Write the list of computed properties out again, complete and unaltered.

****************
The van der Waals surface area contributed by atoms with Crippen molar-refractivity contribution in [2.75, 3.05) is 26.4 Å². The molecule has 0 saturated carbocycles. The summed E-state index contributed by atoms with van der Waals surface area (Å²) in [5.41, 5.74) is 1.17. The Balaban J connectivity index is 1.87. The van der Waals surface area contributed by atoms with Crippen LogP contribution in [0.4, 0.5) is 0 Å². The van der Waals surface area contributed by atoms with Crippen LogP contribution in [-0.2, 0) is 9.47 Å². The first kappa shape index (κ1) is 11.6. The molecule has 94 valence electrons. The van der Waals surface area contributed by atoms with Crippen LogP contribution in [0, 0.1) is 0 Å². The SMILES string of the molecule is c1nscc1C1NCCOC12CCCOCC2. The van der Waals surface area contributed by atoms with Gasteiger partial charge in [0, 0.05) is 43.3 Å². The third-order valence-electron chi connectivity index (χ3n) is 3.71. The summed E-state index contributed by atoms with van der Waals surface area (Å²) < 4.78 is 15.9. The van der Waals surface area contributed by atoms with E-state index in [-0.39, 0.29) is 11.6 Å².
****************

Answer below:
The van der Waals surface area contributed by atoms with Crippen molar-refractivity contribution in [2.75, 3.05) is 26.4 Å². The molecule has 0 saturated carbocycles. The summed E-state index contributed by atoms with van der Waals surface area (Å²) in [5.41, 5.74) is 1.17. The Balaban J connectivity index is 1.87. The van der Waals surface area contributed by atoms with Crippen LogP contribution in [0.4, 0.5) is 0 Å². The van der Waals surface area contributed by atoms with Crippen LogP contribution in [-0.2, 0) is 9.47 Å². The first kappa shape index (κ1) is 11.6. The molecule has 94 valence electrons. The van der Waals surface area contributed by atoms with Crippen LogP contribution in [0, 0.1) is 0 Å². The SMILES string of the molecule is c1nscc1C1NCCOC12CCCOCC2. The van der Waals surface area contributed by atoms with Gasteiger partial charge in [0, 0.05) is 43.3 Å². The third-order valence-electron chi connectivity index (χ3n) is 3.71. The summed E-state index contributed by atoms with van der Waals surface area (Å²) < 4.78 is 15.9. The van der Waals surface area contributed by atoms with E-state index in [-0.39, 0.29) is 11.6 Å².